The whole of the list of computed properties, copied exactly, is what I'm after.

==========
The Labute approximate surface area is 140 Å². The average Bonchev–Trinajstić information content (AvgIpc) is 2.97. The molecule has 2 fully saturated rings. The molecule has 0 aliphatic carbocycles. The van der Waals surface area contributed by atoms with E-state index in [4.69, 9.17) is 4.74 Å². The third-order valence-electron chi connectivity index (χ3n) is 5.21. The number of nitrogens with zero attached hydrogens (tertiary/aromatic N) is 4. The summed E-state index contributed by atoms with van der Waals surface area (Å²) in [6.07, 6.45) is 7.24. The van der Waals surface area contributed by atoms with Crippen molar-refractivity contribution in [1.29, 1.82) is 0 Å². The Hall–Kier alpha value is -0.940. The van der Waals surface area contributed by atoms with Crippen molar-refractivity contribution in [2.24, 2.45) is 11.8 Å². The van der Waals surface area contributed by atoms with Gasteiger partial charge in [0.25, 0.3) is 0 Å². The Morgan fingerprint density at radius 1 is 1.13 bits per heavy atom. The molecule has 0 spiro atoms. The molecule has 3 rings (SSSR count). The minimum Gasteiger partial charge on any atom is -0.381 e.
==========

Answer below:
The Labute approximate surface area is 140 Å². The average Bonchev–Trinajstić information content (AvgIpc) is 2.97. The molecule has 2 fully saturated rings. The molecule has 0 aliphatic carbocycles. The van der Waals surface area contributed by atoms with E-state index in [4.69, 9.17) is 4.74 Å². The third-order valence-electron chi connectivity index (χ3n) is 5.21. The number of nitrogens with zero attached hydrogens (tertiary/aromatic N) is 4. The summed E-state index contributed by atoms with van der Waals surface area (Å²) in [6.07, 6.45) is 7.24. The van der Waals surface area contributed by atoms with Crippen molar-refractivity contribution in [1.29, 1.82) is 0 Å². The Hall–Kier alpha value is -0.940. The van der Waals surface area contributed by atoms with Crippen molar-refractivity contribution in [2.24, 2.45) is 11.8 Å². The van der Waals surface area contributed by atoms with Gasteiger partial charge in [0.25, 0.3) is 0 Å². The Morgan fingerprint density at radius 1 is 1.13 bits per heavy atom. The molecule has 0 spiro atoms. The molecule has 3 rings (SSSR count). The minimum Gasteiger partial charge on any atom is -0.381 e.